LISBON — Mt. Abram’s Jeff Warnock first got into running by practicing on his own, his primary objective to be better than his friends during middle school recess football games. 

Little did the now-sophomore know that his scrimmage football practice (there was no organized football team in middle school for Warnock to play on) would turn into a passion for running. On Tuesday, Warnock ran to wins in the 4×800-meter relay (10:34.77) and the 800-meter run (2:26.85) and tallied runner-up finishes in the 1,600-meter run and the 4×400-meter relay. 

Warnock was one of many runners, jumpers and throwers at Lisbon High School on Tuesday who were competing for the first time in a high school meet. Since Maine canceled all spring sports in 2020 due to the coronavirus pandemic, sophomores like Warnock are first-year track and field athletes. Couple that with Mt. Abram practicing on a dirt track and Buckfield, which five years ago didn’t have a track program, running in the grass and surrounding roads, and Tuesday’s meet was important for both school’s coaches to see exactly what their athletes could do. 

“We had a lot of new people coming out,” Mt. Abram coach Jake Boone said. “Today was just about experiencing what track and field is like and concentrating on that, and being glad we have a season. We’re glad we are out here and we are happy about the numbers we have out here. … Compared to two years ago, we are about half of what we were.”

While Warnock said he was glad to compete against friends in his events, one of his teammates, sophomore Julia Wells, found motivation in her brother Dillan Wells, a former Mt. Abram track and field athlete. Wells kept her brother in her head while she earned wins in the 1,600 (6:09.77), 800 (2:47.41) and the 4×400 (5:11.01) as the anchor leg. Not bad for someone competing in track and field for the first time.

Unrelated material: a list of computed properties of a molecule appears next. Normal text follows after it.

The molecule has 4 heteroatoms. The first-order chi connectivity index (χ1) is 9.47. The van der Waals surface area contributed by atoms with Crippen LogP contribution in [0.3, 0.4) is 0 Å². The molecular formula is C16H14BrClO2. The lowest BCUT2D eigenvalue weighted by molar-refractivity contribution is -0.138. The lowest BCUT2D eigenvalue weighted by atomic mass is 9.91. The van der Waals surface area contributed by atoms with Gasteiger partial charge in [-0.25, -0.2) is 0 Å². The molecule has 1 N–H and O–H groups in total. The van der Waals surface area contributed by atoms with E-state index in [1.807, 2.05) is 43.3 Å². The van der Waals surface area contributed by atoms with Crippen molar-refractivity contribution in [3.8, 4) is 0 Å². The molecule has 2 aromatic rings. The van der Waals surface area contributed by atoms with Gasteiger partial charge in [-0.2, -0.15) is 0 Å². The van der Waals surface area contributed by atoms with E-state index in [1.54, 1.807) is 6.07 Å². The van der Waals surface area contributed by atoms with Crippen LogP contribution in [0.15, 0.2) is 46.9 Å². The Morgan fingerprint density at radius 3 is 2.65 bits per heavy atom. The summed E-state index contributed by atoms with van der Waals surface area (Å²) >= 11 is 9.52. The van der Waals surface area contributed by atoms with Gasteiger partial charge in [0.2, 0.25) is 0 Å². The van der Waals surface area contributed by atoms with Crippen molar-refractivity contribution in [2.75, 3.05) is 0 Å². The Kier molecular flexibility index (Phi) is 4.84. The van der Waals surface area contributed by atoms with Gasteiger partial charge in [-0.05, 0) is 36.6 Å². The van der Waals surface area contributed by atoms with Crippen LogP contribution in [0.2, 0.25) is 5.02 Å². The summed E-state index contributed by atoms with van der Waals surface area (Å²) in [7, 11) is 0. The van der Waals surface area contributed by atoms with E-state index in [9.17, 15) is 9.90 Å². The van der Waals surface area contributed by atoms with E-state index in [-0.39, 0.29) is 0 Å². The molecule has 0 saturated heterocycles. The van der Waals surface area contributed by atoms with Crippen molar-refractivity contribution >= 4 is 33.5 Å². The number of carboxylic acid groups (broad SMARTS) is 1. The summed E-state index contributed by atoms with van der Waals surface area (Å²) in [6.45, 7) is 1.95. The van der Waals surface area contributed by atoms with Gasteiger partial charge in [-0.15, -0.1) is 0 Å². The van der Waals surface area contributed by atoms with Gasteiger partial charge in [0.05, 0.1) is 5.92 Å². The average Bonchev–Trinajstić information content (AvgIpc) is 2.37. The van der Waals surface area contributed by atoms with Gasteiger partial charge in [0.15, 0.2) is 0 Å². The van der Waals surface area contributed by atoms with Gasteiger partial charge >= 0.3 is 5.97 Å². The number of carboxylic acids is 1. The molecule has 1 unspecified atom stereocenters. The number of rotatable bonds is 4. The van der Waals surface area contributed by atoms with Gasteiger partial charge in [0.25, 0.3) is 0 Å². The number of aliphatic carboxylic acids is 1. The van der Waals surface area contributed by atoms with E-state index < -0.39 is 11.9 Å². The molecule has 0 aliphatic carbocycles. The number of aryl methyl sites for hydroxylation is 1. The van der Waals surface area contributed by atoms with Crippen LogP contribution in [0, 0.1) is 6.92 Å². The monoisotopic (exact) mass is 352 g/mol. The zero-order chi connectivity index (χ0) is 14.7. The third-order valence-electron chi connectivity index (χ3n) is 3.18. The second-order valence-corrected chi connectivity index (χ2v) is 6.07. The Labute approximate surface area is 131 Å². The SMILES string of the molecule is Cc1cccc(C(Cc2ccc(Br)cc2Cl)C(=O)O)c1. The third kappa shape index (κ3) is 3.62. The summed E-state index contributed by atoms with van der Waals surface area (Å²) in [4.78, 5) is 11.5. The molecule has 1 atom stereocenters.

“I was pretty nervous that I was going to have a lot better girls against me,” Wells said. “I did cross country, and so I knew a lot of the competition, so I was praying that it wasn’t going to be too hard to beat, and I was kind of happy that I beat some boys in the process, too. I felt confident in myself that I would be able to do it.

“The 4×400 was actually the event that my brother won and he was last in line, so it was kind of like me in his shoes and that was the only thing that was pushing me at that point to try harder.”

Lisbon’s girls team excelled in many areas, earning 276 points in victory, particularly in the jumps and sprints. Kiana Goldberg, another sophomore in her first season, won the 100-meter hurdles (16.57 seconds) and the long jump (16-00.75), while Gabby Chessie nabbed the triple jump title with a winning leap of 32-11. Chessie also took first in 200-meter (28.58 seconds), and she and Goldberg teamed up with Destiney Deschaines and Mackenna Poisson to give the Greyhounds a 4×100-meter relay win.

The Mt. Abram girls were a distant second with a team score of 99, followed by Mountain Valley, Dirigo, Richmond and Buckfield.

The Lisbon boys team eked out a win with 181 points, 20 more than second-place Mt. Abram. Dirigo finished third, then Mountain Valley and Buckfield.

Aidan Laviolette won both the boys 300-meter hurdles (47.18 seconds) and the 1600 (5:16.17) for the Greyhounds, while teammate Adrian Blake took first in the pole vault (7-06), 4×100 (50.13 seconds) and was the runner-up in the 200-meter (25.95 seconds). 

“This is the first track meet for a lot of them,” Lisbon coach Dean Hall said. “The problem is the senior class of 2020 didn’t have a season, and so now there are a bunch of sophomores that are now seniors that were never given the opportunity to see how the program works. Now you have sophomores who become seniors and never were in the leadership role. A lot of track is repeating and seeing how you do things. It’s been a learning process.”

Riley Bedard won the 100-meter dash (12.65 seconds) for Mountain Valley’s boys team, which had only five athletes dressed Tuesday.

While the number of boys were down, the Falcons’ girls team has 12 athletes, which is about the same as usual. At Mountain Valley’s home at Hosmer Field, the track has been renovated but the discus area is being revamped, so Tuesday’s throws were baselines. 

“Coming down there were a lot of questions and nervousness — ‘I don’t want to do that,’ that kind of stuff,” Adam Curato said. “Relays went well, Brooke Chase did really well in the high jump, the throwers got three throws in and that’s huge. At Hosmer we just got a new facility in but they’re fixing the discus circle so my kids don’t really know how to throw a discus.”

Justice Gendron won the shot put for the Falcons with a top throw of 21-06.5.

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